(Reuters) Turkey has removed local mayors deemed to support Kurdish militants and appointed new administrators in two dozen municipalities mostly in the largely Kurdish southeast, a provincial governor’s office said on Sunday.
The 24 municipalities were run by local associates of the pro-Kurdish opposition Peoples’ Democratic Party (HDP), the third largest party in the national parliament, the Diyarbakir governor’s office said.
President Tayyip Erdogan said on Thursday that the campaign against the Kurdistan Workers Party (PKK) militant group, which has waged a three-decade insurgency for Kurdish autonomy, was Turkey’s largest ever and that the removal of civil servants linked to them was a key part of the fight.
The crackdown comes as Ankara also pushes ahead with a purge of tens of thousands of supporters of U.S.-based Muslim cleric Fethullah Gulen, accused by Turkey of orchestrating an attempted coup in July. Gulen denies any involvement.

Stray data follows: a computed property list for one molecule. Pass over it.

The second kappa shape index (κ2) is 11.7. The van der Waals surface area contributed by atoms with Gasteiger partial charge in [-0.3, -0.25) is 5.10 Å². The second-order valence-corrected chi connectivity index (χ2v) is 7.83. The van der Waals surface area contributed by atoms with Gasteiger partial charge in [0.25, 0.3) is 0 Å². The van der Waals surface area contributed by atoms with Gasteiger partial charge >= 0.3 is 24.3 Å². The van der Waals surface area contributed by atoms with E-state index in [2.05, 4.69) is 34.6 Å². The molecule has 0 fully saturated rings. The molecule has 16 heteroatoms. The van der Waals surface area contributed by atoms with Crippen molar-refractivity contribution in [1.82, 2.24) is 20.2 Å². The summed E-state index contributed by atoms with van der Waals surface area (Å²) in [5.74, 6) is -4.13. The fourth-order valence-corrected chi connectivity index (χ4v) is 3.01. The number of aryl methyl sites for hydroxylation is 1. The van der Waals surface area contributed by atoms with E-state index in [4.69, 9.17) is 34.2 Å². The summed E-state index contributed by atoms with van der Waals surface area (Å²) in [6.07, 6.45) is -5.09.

The mayors of four other municipalities, three from the ruling AK Party and one from the nationalist MHP opposition, were also removed on Sunday over alleged links to Gulen.
Erdogan and the government view the HDP as an extension of the Kurdish PKK militant group. The HDP denies direct links and says it promotes a negotiated settlement to the insurgency.
There were internet and phone outages in several areas across the southeast on Sunday, local residents said, although the reason was not immediately clear.
On Friday, police detained dozens of people and used water cannon to disperse several hundred teachers demonstrating against their suspension from classrooms in the main regional city of Diyarbakir.
More than 40,000 people, most of them Kurds, have died since the PKK launched its insurgency against the Turkish state in 1984. The PKK is regarded as a terrorist organisation by Turkey, the United States and the European Union.